Limitations of this approach: It requires re-compiling source code to insert hardening instruction sequences. Only software compiled in this mode is protected. The performance is heavily dependent on a particular architecture's implementation strategy. We outline a potential x86 implementation below and characterize its performance. It does not defend against secret data already loaded from memory and residing in registers or leaked through other side-channels in non-speculative execution. Code dealing with this, e.g cryptographic routines, already uses constant-time algorithms and code to prevent side-channels. Such code should also scrub registers of secret data following these guidelines. To achieve reasonable performance, many loads may not be checked, such as those with compile-time fixed addresses. This primarily consists of accesses at compile-time constant offsets of global and local variables. Code which needs this protection and intentionally stores secret data must ensure the memory regions used for secret data are necessarily dynamic mappings or heap allocations. This is an area which can be tuned to provide more comprehensive protection at the cost of performance. * Hardened loads may still load data from valid addresses if not attacker-controlled addresses. To prevent these from reading secret data, the low 2gb of the address space and 2gb above and below any executable pages should be protected.

Credit: The core idea of tracing misspeculation through data and marking pointers to block misspeculated loads was developed as part of a HACS 2018 discussion between Chandler Carruth, Paul Kocher, Thomas Pornin, and several other individuals. Core idea of masking out loaded bits was part of the original mitigation suggested by Jann Horn when these attacks were reported.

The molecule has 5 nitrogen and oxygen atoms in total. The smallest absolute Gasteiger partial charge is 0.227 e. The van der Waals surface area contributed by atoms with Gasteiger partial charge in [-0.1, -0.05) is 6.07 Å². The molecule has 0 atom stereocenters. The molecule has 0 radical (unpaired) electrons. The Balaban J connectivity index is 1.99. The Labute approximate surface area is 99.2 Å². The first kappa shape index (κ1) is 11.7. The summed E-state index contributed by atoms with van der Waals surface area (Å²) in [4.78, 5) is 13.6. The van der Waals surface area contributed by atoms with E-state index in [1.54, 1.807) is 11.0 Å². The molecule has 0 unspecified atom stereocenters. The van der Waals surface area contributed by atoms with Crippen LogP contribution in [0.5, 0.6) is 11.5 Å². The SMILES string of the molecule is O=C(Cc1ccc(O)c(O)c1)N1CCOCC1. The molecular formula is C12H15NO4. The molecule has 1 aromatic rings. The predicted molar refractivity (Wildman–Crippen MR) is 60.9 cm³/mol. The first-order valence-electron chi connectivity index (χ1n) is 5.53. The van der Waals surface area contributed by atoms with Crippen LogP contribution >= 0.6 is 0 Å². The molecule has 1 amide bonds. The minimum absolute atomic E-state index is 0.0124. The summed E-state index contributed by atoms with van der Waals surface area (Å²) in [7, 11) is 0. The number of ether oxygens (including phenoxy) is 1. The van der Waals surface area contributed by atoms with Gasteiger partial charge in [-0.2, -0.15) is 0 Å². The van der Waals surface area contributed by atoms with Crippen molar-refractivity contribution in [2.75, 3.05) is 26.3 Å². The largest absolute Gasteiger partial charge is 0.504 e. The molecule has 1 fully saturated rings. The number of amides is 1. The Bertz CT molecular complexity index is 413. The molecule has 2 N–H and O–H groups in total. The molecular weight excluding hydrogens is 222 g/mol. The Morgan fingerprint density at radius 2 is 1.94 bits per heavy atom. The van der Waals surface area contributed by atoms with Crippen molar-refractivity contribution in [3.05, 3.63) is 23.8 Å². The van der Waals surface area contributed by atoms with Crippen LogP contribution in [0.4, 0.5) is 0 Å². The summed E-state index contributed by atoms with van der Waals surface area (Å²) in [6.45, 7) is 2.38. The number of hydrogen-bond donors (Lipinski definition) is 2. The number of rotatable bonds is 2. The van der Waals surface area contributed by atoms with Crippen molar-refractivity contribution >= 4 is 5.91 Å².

Indirect Branches, Calls, and Returns

It is possible to attack control flow other than conditional branches with variant #1 style mispredictions. A prediction towards a hot call target of a virtual method can lead to it being speculatively executed when an expected type is used (often called "type confusion"). A hot case may be speculatively executed due to prediction instead of the correct case for a switch statement implemented as a jump table. * A hot common return address may be predicted incorrectly when returning from a function.

These code patterns are also vulnerable to Spectre variant #2, and as such are best mitigated with a retpoline on x86 platforms. When a mitigation technique like retpoline is used, speculation simply cannot proceed through an indirect control flow edge (or it cannot be mispredicted in the case of a filled RSB) and so it is also protected from variant #1 style attacks. However, some architectures, micro-architectures, or vendors do not employ the retpoline mitigation, and on future x86 hardware (both Intel and AMD) it is expected to become unnecessary due to hardware-based mitigation.

When not using a retpoline, these edges will need independent protection from variant #1 style attacks. The analogous approach to that used for conditional control flow should work:

uintptr_t all_ones_mask = std::numerical_limits<uintptr_t>::max();
uintptr_t all_zeros_mask = 0;
void leak(int data);
void example(int* pointer1, int* pointer2) {
  uintptr_t predicate_state = all_ones_mask;
  switch (condition) {
  case 0:
    // Assuming ?: is implemented using branchless logic...